How to Rebuild a Corvette 454 Engine — Part 10
Well, I managed to make fairly good progress in the last few weeks. Since my last update the parts I ordered came in and I was able to get a decent amount of work done on the motor.
First, before going too much further with my engine build, there is one additional check that needs to be done - check the piston to valve clearance. For obvious reasons this is an important check. If a piston was to make contact with a valve because not enough clearance was provided, or for any reason for that matter, the result could be catastrophic. To accomplish this check I simply used a bit of modeling putty (that's just a fancy name for Play-Doh) placed in areas on the piston where clearance issues may exist. To prevent the putty from sticking to the valves I sprayed the valves and combustion chamber in the cylinder head with WD-40. I also cleaned the piston with lacquer thinner to help the putty stay in place on the piston during the test.
With the putty in place I reinstalled the cylinder head and bolted it down. For this check I left the head gasket off which will give me conservative clearance results. Since I'm still using those checking springs I once again set up my dial indicator to ensure that I was getting full valve lift as I rotated the engine through several cycles. Specifically, I was worried that the valve pressing against the putty would cause the hydraulic lifter to collapse. Initially it did cause the lifter to collapse a bit, but after rotating the engine through several cycles I was able to get full lift.
Next I removed the cylinder head and verified that none of the putty got caught in the valves or was stuck to the combustion chamber. If it had I would have needed to clean it off and start over. With the cylinder head removed it was obvious where the putty had been flattened. To get accurate measurements I used a razor blade to make a vertical cut down the center of each piece of putty. The point of minimum clearance was evident - it occurred at the flat area at the top of the piston. I measured the clearance as 0.060", plus the compressed head gasket thickness of 0.039". Therefore my total clearance will be approximately 0.100", a fair bit more than the minimum clearance of 0.040" (for engines turning less than 7000 RPM). One additional interesting note is that the minimum piston-to-valve clearance occurs at the side of the valve, not at the bottom of the valve as many would expect.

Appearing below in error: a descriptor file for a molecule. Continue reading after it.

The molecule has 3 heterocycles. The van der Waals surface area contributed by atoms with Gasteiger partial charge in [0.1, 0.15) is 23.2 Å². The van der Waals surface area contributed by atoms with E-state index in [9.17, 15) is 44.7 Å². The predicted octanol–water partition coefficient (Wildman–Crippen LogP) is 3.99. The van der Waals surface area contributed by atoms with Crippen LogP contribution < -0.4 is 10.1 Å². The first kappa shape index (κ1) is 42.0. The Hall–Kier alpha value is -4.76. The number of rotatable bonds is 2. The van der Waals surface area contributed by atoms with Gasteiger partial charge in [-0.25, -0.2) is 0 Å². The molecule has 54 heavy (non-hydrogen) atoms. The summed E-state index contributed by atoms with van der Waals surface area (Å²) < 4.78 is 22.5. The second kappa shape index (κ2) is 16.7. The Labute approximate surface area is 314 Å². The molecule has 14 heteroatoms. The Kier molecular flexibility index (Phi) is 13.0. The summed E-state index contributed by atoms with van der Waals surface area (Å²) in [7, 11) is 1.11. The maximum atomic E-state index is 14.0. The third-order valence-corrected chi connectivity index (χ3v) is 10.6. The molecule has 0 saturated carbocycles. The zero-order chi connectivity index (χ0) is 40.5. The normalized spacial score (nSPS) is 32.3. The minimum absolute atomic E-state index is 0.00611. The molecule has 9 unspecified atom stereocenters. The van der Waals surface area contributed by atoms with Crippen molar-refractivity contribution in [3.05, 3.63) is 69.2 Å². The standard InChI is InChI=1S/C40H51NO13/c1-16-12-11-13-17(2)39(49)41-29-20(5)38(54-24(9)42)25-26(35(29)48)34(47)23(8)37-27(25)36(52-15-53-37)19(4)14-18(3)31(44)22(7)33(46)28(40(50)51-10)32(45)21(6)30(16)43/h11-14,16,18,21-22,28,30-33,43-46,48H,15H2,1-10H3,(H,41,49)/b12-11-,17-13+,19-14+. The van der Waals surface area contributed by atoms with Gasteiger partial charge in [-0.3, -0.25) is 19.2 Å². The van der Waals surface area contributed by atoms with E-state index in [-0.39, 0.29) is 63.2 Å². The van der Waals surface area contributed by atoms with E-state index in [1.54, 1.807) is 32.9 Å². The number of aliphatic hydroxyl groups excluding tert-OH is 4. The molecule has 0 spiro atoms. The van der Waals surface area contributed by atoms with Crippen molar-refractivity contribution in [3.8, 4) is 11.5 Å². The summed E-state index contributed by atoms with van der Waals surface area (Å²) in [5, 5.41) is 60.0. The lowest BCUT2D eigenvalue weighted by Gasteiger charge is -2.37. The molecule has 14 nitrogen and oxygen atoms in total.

Well, before installing the cylinder heads for the last time I decided to do a bit of double checking. Primarily I was concerned about which valve springs had been supplied with my cylinder heads. After a phone call to Airflow Research I discovered that the valve springs installed on my heads had a seat pressure of 170# and an open pressure of 430#. This was surprising since the pressures are a fair bit higher than the spring pressures I've heard tossed around in the past. Although the AFR representative said these are the springs they like to use with hydraulic roller cams, I was still a little concerned since excessive spring pressures lead to premature valve train and camshaft wear. To see how much spring pressure my new lifters could handle I made a call to Comp Cams. They said that 170#/430# was too much pressure and would probably collapse the lifters. So, I guess I'll be replacing all the valve springs....
Well I wasn't real happy about having to do it, but I ordered some new valve springs from Comp Cams, removed the AFR springs and installed the new ones. I decided on Comp's #928 valve springs. For my setup these springs produce 130 pounds of seat pressure and 340 pounds of pressure at full valve lift. Others I talked to have used this same spring with hydraulic lifters turning up to 6000 RPM without any valve float problems so I felt these springs were a good choice.
Here's one of the new springs in the valve spring compressor ready to be compressed and installed in the block. As you can see it's a dual spring with a third coil separating the inner and outer springs.